Hargie, Owen and Morrow, Norman (1989) The effectiveness of microtraining in developing pharmacists' communication skills: a study of personality and attitudes. Medical Teacher, 11 (2). pp. 195-203. [Journal article]
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This paper examines the effectiveness of a microtraining programme in developing the communication skills of pharmacists. In particular, it investigates the influence of this programme upon self-reported communication activities in the actual work environment. Inter-relationships are also obtained between the personality of participants, their attitude to the microtraining technique and the degree of self-reported influence on work performance. Overall, participants demonstrated a strongly positive attitude to, and indicated that they had been highly influenced by, the microtraining programme. It was also found that there was a significant and positive correlation between extroversion and attitude to microtraining (p less than 0.005). Furthermore, a positive correlation was also obtained between attitude and influence although this did not reach the 0.5 level of significance. It is concluded that microtraining is a promising technique for developing the communicative competence of pharmacists, but may need to be modified to cater for personality differences within trainees.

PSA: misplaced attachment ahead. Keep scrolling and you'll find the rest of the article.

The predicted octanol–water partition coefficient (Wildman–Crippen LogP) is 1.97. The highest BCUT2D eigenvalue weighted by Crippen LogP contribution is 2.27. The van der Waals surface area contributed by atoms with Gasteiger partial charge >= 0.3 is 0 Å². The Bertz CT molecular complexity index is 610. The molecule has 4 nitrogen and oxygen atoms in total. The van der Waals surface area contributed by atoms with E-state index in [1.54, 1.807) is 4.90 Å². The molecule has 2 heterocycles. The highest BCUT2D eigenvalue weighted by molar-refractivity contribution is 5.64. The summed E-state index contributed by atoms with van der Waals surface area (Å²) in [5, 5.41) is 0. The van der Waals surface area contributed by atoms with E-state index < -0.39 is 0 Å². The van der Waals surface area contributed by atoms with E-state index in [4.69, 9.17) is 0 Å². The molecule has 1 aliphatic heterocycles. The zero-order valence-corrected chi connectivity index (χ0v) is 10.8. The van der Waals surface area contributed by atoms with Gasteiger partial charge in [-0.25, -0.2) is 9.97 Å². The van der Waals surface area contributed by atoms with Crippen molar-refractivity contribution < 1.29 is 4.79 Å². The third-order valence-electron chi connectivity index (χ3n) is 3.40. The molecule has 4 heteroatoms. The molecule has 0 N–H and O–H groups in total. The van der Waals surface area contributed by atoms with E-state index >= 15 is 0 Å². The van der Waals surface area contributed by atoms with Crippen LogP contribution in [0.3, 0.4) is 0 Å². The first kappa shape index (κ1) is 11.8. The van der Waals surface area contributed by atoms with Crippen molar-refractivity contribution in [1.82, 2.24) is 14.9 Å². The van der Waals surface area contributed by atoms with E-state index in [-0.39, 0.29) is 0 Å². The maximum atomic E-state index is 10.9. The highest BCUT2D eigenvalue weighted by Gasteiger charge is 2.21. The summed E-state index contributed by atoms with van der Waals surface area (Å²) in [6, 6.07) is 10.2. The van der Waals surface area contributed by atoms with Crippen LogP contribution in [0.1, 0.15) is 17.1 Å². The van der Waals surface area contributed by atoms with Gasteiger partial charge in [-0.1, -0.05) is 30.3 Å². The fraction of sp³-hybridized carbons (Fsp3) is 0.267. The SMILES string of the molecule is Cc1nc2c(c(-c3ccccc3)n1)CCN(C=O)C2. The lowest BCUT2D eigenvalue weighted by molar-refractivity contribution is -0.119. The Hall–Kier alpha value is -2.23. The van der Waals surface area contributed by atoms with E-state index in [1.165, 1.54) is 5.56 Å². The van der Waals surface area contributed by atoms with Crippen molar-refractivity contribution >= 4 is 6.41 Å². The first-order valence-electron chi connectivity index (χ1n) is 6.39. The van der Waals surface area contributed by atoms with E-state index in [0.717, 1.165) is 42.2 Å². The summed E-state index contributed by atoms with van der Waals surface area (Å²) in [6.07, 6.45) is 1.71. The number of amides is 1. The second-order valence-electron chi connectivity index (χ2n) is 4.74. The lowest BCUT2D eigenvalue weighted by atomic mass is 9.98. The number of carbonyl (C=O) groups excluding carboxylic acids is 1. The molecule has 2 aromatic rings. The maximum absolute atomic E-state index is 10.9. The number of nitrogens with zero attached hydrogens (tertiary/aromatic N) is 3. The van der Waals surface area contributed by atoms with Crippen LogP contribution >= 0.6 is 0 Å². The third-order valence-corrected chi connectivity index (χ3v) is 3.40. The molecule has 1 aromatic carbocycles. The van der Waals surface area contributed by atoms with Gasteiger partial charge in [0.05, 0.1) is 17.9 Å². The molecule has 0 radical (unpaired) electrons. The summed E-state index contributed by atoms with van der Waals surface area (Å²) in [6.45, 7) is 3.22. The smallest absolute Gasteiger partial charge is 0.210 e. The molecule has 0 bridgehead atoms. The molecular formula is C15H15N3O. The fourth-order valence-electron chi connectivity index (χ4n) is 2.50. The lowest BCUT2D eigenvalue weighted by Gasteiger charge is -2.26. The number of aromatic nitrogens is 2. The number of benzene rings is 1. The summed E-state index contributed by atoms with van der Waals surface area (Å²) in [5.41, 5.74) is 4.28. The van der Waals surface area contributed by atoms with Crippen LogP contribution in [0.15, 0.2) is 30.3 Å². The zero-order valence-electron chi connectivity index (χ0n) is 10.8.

|Item Type:||Journal article|
|Faculties and Schools:||Faculty of Social Sciences > School of Communication|
Faculty of Social Sciences
|Research Institutes and Groups:||Institute for Research in Social Sciences > Communication|
Institute for Research in Social Sciences
|Deposited By:||Professor Owen Hargie|
|Deposited On:||04 Oct 2011 08:08|
|Last Modified:||04 Oct 2011 08:08|
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